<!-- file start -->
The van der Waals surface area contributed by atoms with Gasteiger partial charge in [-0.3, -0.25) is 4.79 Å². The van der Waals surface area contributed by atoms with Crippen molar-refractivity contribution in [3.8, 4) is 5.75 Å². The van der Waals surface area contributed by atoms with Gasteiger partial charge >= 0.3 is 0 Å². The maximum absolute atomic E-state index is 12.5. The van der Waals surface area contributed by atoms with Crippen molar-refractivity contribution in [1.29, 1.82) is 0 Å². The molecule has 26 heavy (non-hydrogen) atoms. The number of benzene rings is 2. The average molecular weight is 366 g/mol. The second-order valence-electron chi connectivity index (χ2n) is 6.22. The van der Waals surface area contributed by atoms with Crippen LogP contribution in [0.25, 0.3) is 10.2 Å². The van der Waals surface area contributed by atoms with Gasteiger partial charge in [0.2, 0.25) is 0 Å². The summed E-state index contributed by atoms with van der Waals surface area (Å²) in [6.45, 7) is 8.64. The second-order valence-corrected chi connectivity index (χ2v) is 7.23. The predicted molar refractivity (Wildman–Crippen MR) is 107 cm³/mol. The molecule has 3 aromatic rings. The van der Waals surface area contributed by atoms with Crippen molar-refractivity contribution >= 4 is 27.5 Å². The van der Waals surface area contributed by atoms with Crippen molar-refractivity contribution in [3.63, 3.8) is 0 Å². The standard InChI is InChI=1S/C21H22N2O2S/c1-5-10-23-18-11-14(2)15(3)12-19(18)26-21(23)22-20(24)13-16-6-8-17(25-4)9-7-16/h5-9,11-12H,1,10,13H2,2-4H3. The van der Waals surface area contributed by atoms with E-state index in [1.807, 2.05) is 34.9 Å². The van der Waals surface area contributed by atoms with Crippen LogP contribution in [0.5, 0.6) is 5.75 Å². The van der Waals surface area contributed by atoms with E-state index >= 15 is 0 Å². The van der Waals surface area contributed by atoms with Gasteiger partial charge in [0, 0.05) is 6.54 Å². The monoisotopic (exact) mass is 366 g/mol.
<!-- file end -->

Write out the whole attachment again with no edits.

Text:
The van der Waals surface area contributed by atoms with Gasteiger partial charge in [-0.3, -0.25) is 4.79 Å². The van der Waals surface area contributed by atoms with Crippen molar-refractivity contribution in [3.8, 4) is 5.75 Å². The van der Waals surface area contributed by atoms with Gasteiger partial charge >= 0.3 is 0 Å². The maximum absolute atomic E-state index is 12.5. The van der Waals surface area contributed by atoms with Crippen molar-refractivity contribution in [1.29, 1.82) is 0 Å². The molecule has 26 heavy (non-hydrogen) atoms. The number of benzene rings is 2. The average molecular weight is 366 g/mol. The second-order valence-electron chi connectivity index (χ2n) is 6.22. The van der Waals surface area contributed by atoms with Crippen LogP contribution in [0.25, 0.3) is 10.2 Å². The van der Waals surface area contributed by atoms with Gasteiger partial charge in [0.2, 0.25) is 0 Å². The summed E-state index contributed by atoms with van der Waals surface area (Å²) in [6.45, 7) is 8.64. The second-order valence-corrected chi connectivity index (χ2v) is 7.23. The predicted molar refractivity (Wildman–Crippen MR) is 107 cm³/mol. The molecule has 3 aromatic rings. The van der Waals surface area contributed by atoms with Crippen molar-refractivity contribution >= 4 is 27.5 Å². The van der Waals surface area contributed by atoms with Crippen molar-refractivity contribution in [3.63, 3.8) is 0 Å². The standard InChI is InChI=1S/C21H22N2O2S/c1-5-10-23-18-11-14(2)15(3)12-19(18)26-21(23)22-20(24)13-16-6-8-17(25-4)9-7-16/h5-9,11-12H,1,10,13H2,2-4H3. The van der Waals surface area contributed by atoms with E-state index in [1.807, 2.05) is 34.9 Å². The van der Waals surface area contributed by atoms with Crippen LogP contribution in [0.5, 0.6) is 5.75 Å². The van der Waals surface area contributed by atoms with E-state index >= 15 is 0 Å². The van der Waals surface area contributed by atoms with Gasteiger partial charge in [0, 0.05) is 6.54 Å². The monoisotopic (exact) mass is 366 g/mol.